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Tagsistant: A Semantic Filesystem for Linux (tagsistant.net)
105 points by pcr910303 17 days ago | hide | past | web | favorite | 33 comments



Very nice project. I'm delighted to see new ideas for organizing files and personal data.

I feel that most people gave up on organizing data and just went with concept of searching. This is a shame because searching wastes everyone's time to filter false positives, while small effort of tagging new content goes long way to enable discoverability. Web sites that allow you to filter content based on desired and undesired tags give you optimal way to recover information.

A very interesting feature in Tagsistant is tag relations. It enables tree hierarchies for tags ("anything starwars-related is also scifi-related"). Kind of ironic how they wanted to get away from tree structure of files, and then they implemented tree structure for tags. Perhaps a tagging system for organizing your tags would be better? :)

This meta-structure of data is fascinating. Is there a good resource that systematizes the area, with best practices and implementation tips?


Tree hierarchies for tags is starting to sound a lot like categories. It's probably essential not to overdo it because then you start to lose the power of tags and gain the detriments of categories. That said, I do think that introducing some limited relations between tags can be beneficial.


I was worried, because I'm currently working on a tagging system and they beat me to the release, punchy website included.

Then I realised that they built it on top of FUSE, and SQL, and took a sigh of relief.

((EDIT: Perhaps this is a little harsh? I didn't mean to be harsh, just precise, but perhaps I went a little over the top -- I apologize to the authors if I did.))

I investigated the FUSE/db option earlier a year or two ago, and personally I don't see this as an interesting or compelling solution to the file<->tag problem. Because users move and rename files, pathnames are potentially semantically meaningless to the tag system. The contents of files change often, and arbitrarily (given things like MS Word's formats which are literal memory dumps of what word is doing, not to factor in encrypted files, etc.), because of this, file hashes are potentially semantically meaningless to the tag system.

In other words, basic file operations (reading/writing/renaming) will cause this system to break your tags without significant work to keep the file<->tag relation consistent. You can attempt to mitigate this problem through systems that keep track of files (inotify, etc.) but that introduces a runtime cost and has technical difficulties as well. It's 'designed' (albeit unintentionally) to break from the start, and the developer has to exert a large amount of effort to stop the system from breaking. To me it didn't seem like the effort was worth it, that the innate flaws were not worth surmounting. Unfortunately to avoid this from being a 'debbie downer' post, I'd have to talk about the alternative approach, which I don't really have space (or the time, right now) to do here.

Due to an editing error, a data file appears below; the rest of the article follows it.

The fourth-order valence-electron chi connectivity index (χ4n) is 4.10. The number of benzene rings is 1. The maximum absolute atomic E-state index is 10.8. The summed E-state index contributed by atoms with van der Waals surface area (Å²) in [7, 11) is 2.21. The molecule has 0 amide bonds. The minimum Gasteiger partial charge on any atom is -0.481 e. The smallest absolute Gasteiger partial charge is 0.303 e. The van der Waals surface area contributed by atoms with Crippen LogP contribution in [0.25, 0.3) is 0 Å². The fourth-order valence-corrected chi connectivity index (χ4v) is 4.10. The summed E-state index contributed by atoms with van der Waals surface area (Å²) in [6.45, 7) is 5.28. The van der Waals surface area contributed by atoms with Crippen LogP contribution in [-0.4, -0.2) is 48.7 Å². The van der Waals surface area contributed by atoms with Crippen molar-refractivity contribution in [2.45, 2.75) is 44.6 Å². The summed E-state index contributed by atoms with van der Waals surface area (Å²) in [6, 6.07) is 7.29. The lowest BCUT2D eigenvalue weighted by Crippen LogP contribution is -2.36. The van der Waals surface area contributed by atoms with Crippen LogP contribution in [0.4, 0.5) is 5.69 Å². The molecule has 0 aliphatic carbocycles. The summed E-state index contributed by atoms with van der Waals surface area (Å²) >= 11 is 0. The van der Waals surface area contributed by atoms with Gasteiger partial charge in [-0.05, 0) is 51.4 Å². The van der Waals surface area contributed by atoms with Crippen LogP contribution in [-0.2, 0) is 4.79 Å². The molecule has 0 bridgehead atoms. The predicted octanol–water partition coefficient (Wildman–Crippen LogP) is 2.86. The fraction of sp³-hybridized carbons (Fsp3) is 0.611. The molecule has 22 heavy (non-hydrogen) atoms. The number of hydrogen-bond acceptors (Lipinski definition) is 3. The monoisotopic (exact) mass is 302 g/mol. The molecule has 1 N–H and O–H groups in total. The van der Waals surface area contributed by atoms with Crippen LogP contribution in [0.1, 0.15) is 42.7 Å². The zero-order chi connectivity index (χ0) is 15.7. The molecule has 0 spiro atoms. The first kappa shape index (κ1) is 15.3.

It sounds like this is a pretty easy problem to solve if files aren't identified by their names. If a file just has a name (and a parent, and a bunch of tags...) then tags are trivially stable when moves/renames/writes happen. No need to hash anything, ids are a fine way to track identity, and perfectly amenable to storing an a SQL database.

If you want to support hard links you can decide whether to associate tags with files or inodes, depending on whether you want all linked files to have the same set of tags.


> It sounds like this is a pretty easy problem to solve if files aren't identified by their names.

That would make things slightly better, but it's really not how things are supposed to look from userspace. You still have the problem of tags not being preserved across file copies, and not across filesystem boundaries (Which, the latter is almost a universal problem in this space, I guess).


User space shouldn't care about implementation details like storage primary keys. I don't think copies are difficult either, but I guess some other storage scheme could make them simpler.


> I was worried, because I'm currently working on a tagging system and they beat me to the release, punchy website included.

Tagsistant has been around for ages.. here's it being discussed on HN in 2011:

https://news.ycombinator.com/item?id=2573318


So when is your solution going to be available?


In short: when it's ready. I struggled with some health stuff last year which led to a delay (and also got side-tracked with some other projects that went nowhere). At the moment I'm satisfied the core library (libkoios -- koios being the greek word for 'to query' c:) works but I don't really trust myself not to have forgotten something.

At the moment the program's interface has been worked through, the documentation written up, and I'm just plugging the user-level interface together, so maybe a few days to a week to run through everything. I'm still not comfortable with my application-level testing either so we'll see I guess.


Are you intending to sell this, or make it open source. If the former, good luck with that! If the later, why wait?